One of the biggest implications of Mars and interplanetary research is that we here on Earth may be able to find solutions to some of our biggest environmental issues outside our own atmosphere, Metzger explained.
"We have reached the point in civilization where we can start relying on materials and energy in space to run the machinery of civilization and thus take the strain off of the Earth," he said.
Metzger suggests we can instill a food chain in space to process raw materials where life cannot exist, something he calls a robotic food chain or "robotosphere." The food chain could be created using asteroids, lunar soil and Martian resources, he said, thus allowing humans to produce goods and services.
"It can have a billion times that ability to produce goods and services compared to Earth's food chain and human industry because there are literally a billion times or more the resources, including energy, metals, water, etc." Metzger said. "We will have the ability to take dirty industry off the Earth, stop mining sensitive areas, stop stripping rain forests, beam down clean energy from space 24/7, use the abundant clean energy to mine our landfills and put them back into pristine states, and clean up the atmosphere."
A ULA Delta IV heavy rocket lifted NASA's Orion capsule into orbit for it's first test flight. Video by Craig Baiiey. Posted Dec. 5, 2014.
2. Gain new products and innovations we could never dream of otherwise
While many fail to recognize the contributions of the Apollo moon missions, Cowart said that we are still reaping the benefits of its many discoveries to this day, and the innovations that stem from the Orion program will likely be the same.
"One cannot imagine the discoveries, which will result from the fundamental scientific research that is to be done in the pursuit of going to another planet," Cowart said. "… There are technologies in development right now and then ones we can't even imagine, which will make our world so fundamentally different 100 years from now that you would scarcely be able to recognize it if you got to see it."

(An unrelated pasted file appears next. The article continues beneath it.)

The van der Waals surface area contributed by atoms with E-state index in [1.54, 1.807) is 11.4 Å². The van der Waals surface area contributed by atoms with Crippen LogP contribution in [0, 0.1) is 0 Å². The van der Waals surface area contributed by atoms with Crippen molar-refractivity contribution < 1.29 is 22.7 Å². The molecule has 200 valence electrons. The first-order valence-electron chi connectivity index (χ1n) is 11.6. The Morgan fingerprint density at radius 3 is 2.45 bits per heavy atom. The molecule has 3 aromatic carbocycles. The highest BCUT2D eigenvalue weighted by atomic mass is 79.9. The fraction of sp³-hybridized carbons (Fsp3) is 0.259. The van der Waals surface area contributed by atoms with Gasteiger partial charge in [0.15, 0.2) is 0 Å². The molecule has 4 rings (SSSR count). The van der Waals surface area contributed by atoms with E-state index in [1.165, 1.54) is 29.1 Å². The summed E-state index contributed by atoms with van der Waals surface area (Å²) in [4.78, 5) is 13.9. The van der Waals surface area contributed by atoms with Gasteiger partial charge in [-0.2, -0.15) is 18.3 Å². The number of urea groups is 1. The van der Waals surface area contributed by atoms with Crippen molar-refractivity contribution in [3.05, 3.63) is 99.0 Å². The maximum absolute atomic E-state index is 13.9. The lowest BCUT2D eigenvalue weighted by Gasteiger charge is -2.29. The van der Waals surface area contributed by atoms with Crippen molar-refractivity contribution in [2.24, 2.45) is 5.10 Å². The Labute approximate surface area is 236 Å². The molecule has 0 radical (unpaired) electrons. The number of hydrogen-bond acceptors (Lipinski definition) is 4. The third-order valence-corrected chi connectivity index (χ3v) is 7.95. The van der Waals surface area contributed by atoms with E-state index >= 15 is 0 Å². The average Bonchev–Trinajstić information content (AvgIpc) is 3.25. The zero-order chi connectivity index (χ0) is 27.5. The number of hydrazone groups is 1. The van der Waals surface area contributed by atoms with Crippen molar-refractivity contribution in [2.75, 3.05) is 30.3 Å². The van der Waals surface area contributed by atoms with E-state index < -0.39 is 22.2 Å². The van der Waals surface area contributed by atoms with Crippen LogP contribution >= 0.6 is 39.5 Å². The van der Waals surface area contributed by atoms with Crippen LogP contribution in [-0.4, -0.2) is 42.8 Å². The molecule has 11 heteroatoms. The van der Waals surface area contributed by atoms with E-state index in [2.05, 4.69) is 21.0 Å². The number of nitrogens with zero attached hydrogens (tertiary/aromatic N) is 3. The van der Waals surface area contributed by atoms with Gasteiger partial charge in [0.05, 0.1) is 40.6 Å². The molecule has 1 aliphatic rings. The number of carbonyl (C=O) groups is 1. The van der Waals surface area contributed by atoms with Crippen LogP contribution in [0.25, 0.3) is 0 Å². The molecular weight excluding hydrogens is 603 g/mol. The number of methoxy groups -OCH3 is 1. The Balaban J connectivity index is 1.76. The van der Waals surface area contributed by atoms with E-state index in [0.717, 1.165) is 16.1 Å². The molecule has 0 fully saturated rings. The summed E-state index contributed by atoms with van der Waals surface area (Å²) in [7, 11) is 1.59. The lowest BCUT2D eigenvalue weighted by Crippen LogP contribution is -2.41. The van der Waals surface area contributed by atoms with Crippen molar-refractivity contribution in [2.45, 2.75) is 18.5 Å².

1. A new place to live
Perhaps one of the most bold and mind-boggling changes that could come from the Orion Mars program is that it opens the door to human civilization living on another planet, Metzger said.
"Right now we are a one-planet species. Our next step is to become a two-planet species by learning how to live on Mars," he said.
Exploration on Mars is imperative to this effort, and could eventually lead to colonies that thrive in a world other than our own. While there is much work to do before this ever becomes even a remote reality, it could happen, he said, and is well on its way.
Not to mention, humans living on Mars could make for some drastic improvements to everyday life, he said. This includes "creating more diversity, beauty and adventure in the human experience; taking the next step into our solar system and galaxy; creating a market for the new space economy," Metzger said.
And the most exciting part yet? Seeing a human step foot on Mars is a notion once made for science fiction novels, but will likely be a reality many students see in their lifetimes.
Jessica J. Saggio is the Managing Editor at the Central Florida Future. Follow her on Twitter at @JessicaJSaggio or email her at JessicaS@KnightNewspapers.com.